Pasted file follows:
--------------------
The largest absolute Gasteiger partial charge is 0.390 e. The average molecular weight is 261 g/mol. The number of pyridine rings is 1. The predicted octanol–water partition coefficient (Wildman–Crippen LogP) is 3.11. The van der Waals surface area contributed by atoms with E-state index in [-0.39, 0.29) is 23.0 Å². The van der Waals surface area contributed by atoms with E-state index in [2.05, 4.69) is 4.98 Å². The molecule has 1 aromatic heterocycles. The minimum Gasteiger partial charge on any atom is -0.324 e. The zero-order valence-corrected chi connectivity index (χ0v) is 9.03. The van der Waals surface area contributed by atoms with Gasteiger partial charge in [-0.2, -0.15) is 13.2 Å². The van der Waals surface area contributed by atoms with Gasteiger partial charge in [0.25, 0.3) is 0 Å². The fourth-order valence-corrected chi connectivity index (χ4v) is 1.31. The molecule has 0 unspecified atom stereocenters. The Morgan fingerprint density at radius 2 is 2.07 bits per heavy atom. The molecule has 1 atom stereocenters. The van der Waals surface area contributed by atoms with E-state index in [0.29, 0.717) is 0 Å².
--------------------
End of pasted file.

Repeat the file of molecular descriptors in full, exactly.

The largest absolute Gasteiger partial charge is 0.390 e. The average molecular weight is 261 g/mol. The number of pyridine rings is 1. The predicted octanol–water partition coefficient (Wildman–Crippen LogP) is 3.11. The van der Waals surface area contributed by atoms with E-state index in [-0.39, 0.29) is 23.0 Å². The van der Waals surface area contributed by atoms with E-state index in [2.05, 4.69) is 4.98 Å². The molecule has 1 aromatic heterocycles. The minimum Gasteiger partial charge on any atom is -0.324 e. The zero-order valence-corrected chi connectivity index (χ0v) is 9.03. The van der Waals surface area contributed by atoms with Gasteiger partial charge in [-0.2, -0.15) is 13.2 Å². The van der Waals surface area contributed by atoms with Gasteiger partial charge in [0.25, 0.3) is 0 Å². The fourth-order valence-corrected chi connectivity index (χ4v) is 1.31. The molecule has 0 unspecified atom stereocenters. The Morgan fingerprint density at radius 2 is 2.07 bits per heavy atom. The molecule has 1 atom stereocenters. The van der Waals surface area contributed by atoms with E-state index in [0.29, 0.717) is 0 Å².